The People of Entrepreneurship in Harrisburg

Entrepreneurship is one of the most appealing words in the world of business. For some the chance to establish and run a business that is wholly one’s own creation and passion certainly poses opportunity for satisfaction in a daily occupation. As good as that may sound, nearly every small business owner has a story to share about the extreme obstacles, challenges and lifestyle changes that occurred in during the process of getting their operation up and running effectively. CREDC sat down with Ian Morrison, founder of The Underground Bike Shop located in Harrisburg’s Midtown district, to talk about the challenges that come with starting a small business and what it means to have the “persona of an entrepreneur.”

The Underground Bike Shop repairs and re-purposes old and used bicycles to provide people with quality bicycles at an affordable price. Ian’s story begins on the fields of his grandfather’s farm where it would be no surprise to find him, “Down to his elbows in the crank case of an old tractor.” Here Ian recognized fulfillment working with mechanical processes and creating beautiful functioning machinery. The first challenge for Ian was how to use his mechanical know-how in a more practical manner in the suburbs of central Pennsylvania – Bicycles; one, two, ten, hundreds of bicycles.

Repairing and restoring bicycles became Ian’s new hobby and borderline obsession. He began to embed himself in the bicycle community by volunteering and working at bicycle shops around the area. After receiving nearly a dozen calls a day requesting quality used bicycles Ian realized that there was a local demand for what he was already producing in his backyard.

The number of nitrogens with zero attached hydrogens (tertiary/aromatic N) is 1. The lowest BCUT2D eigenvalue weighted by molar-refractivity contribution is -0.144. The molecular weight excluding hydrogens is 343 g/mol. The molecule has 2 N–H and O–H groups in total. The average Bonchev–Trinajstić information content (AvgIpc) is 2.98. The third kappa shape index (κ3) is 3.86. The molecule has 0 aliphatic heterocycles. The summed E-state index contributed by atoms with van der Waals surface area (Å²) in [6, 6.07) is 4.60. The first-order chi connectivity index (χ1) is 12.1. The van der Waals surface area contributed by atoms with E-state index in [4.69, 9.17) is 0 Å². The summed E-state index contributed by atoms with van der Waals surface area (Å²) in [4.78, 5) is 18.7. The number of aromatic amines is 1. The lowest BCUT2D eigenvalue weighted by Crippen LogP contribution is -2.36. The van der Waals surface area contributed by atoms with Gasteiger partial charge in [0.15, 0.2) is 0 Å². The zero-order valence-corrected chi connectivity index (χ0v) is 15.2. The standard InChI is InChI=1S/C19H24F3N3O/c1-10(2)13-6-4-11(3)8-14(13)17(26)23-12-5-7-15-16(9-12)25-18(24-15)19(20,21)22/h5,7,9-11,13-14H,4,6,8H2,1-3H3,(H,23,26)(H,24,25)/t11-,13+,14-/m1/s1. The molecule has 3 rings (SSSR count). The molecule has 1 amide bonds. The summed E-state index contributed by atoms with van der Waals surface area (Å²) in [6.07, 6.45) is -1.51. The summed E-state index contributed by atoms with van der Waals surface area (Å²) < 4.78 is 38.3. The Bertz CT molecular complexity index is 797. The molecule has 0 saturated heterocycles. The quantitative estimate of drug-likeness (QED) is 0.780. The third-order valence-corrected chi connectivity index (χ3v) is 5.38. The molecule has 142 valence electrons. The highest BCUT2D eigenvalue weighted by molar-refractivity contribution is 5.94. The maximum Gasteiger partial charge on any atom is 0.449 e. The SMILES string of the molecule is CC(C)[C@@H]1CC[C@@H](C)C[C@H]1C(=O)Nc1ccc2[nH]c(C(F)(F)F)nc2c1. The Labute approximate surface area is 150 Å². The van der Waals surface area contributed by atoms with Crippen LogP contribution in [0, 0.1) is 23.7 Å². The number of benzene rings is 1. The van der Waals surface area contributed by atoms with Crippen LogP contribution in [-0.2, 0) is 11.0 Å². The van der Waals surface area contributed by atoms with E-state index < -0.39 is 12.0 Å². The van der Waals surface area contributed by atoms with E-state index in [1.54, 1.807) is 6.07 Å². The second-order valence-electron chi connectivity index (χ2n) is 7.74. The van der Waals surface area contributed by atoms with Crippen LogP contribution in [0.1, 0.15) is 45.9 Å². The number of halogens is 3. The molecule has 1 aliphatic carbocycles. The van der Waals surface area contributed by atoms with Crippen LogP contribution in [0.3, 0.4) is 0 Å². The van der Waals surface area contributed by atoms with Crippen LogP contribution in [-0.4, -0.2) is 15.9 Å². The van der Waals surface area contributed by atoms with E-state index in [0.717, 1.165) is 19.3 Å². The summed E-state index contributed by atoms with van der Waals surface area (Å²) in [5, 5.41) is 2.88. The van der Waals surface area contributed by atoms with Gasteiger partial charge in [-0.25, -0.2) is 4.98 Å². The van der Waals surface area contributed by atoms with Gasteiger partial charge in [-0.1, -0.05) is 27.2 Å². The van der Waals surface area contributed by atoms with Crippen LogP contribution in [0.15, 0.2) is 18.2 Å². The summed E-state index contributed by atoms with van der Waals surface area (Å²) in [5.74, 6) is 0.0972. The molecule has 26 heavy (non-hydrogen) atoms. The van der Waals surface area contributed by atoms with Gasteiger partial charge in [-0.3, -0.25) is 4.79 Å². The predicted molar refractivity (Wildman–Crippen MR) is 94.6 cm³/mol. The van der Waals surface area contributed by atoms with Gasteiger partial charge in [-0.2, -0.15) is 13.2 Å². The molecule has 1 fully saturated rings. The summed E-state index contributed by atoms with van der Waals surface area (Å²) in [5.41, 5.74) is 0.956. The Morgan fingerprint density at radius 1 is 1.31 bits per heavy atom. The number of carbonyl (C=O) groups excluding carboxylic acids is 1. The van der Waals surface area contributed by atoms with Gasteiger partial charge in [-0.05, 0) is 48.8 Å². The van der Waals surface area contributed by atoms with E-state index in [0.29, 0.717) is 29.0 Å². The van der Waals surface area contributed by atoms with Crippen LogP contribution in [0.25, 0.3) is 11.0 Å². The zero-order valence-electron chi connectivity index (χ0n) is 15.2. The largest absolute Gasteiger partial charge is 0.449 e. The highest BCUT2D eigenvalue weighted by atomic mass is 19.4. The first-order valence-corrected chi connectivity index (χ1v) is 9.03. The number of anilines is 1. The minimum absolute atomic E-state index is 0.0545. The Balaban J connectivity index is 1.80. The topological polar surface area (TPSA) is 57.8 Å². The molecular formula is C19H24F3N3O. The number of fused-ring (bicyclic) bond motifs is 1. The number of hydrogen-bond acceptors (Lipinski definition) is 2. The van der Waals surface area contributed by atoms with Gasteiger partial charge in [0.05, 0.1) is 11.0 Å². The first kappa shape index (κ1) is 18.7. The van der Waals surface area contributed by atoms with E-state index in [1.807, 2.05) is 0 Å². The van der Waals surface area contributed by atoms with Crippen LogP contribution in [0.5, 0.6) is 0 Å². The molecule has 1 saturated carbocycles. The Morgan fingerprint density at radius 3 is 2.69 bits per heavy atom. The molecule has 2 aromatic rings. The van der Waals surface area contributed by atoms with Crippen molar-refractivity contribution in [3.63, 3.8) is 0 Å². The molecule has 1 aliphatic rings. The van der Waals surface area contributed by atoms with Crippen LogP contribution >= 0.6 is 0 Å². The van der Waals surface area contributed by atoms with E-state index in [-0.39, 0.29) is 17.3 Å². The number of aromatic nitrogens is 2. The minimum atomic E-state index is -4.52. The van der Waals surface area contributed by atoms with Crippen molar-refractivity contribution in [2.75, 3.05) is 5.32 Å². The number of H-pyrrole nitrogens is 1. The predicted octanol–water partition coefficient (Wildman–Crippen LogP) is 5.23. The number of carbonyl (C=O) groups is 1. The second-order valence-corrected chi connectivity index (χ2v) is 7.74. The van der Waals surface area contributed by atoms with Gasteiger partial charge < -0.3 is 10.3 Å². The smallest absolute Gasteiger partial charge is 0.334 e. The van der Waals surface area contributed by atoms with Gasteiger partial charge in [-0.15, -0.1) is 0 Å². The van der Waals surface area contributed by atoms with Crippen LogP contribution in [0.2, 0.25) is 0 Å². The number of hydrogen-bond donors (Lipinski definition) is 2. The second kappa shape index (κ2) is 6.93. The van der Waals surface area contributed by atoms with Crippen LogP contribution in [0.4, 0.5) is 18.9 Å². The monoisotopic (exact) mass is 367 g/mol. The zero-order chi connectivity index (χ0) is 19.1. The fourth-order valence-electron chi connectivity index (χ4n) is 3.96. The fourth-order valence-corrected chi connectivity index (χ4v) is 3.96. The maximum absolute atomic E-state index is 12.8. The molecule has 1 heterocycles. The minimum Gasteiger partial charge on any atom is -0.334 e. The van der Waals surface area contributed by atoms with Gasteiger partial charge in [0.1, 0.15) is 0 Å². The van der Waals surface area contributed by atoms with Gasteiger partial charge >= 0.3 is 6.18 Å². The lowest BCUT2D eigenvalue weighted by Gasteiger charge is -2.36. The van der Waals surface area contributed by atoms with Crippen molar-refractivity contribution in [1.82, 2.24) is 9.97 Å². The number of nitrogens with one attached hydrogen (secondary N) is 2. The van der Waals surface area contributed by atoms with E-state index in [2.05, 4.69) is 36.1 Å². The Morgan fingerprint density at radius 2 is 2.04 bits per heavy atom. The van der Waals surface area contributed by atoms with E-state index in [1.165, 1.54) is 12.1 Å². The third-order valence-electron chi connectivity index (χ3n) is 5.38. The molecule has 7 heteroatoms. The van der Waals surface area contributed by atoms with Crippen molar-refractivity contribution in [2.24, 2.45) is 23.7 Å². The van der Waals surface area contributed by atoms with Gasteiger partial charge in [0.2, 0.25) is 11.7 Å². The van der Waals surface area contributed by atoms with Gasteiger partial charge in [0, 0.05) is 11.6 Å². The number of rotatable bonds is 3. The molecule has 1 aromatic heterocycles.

The concoction of a developed passion, dissatisfaction with working on somebody else’s watch, and an untapped niche led Ian toward the decision to start what is today The Underground Bike Shop.

The Shop did not become what it is today in a blink of an eye, and challenges were no stranger during the process. Finding a building that would serve the city and the bike shop’s needs required a large personal investment, small business financing, overcoming zoning complications, and much more. “It is expensive to start a business; you must invest a lot of capital to get started.” The business becomes your life; Ian works six to seven days a week often in excess of 80 hours a week. He commented, “People ask me if I’m in a relationship and I just tell them I am married to my business.  However, I can manage it because I don’t feel like I am working.  It’s what I love to do.”

Entrepreneurship is a challenging task that takes an extreme personality. Starting and managing a small business takes time, resources, a developed plan and passion, and often a willingness to sacrifice lifestyles apart from the business. Entrepreneurship is alive and well.  People will always gravitate toward a small business that fills a need in the community and support those dedicated, calculated entrepreneurs who made it happen.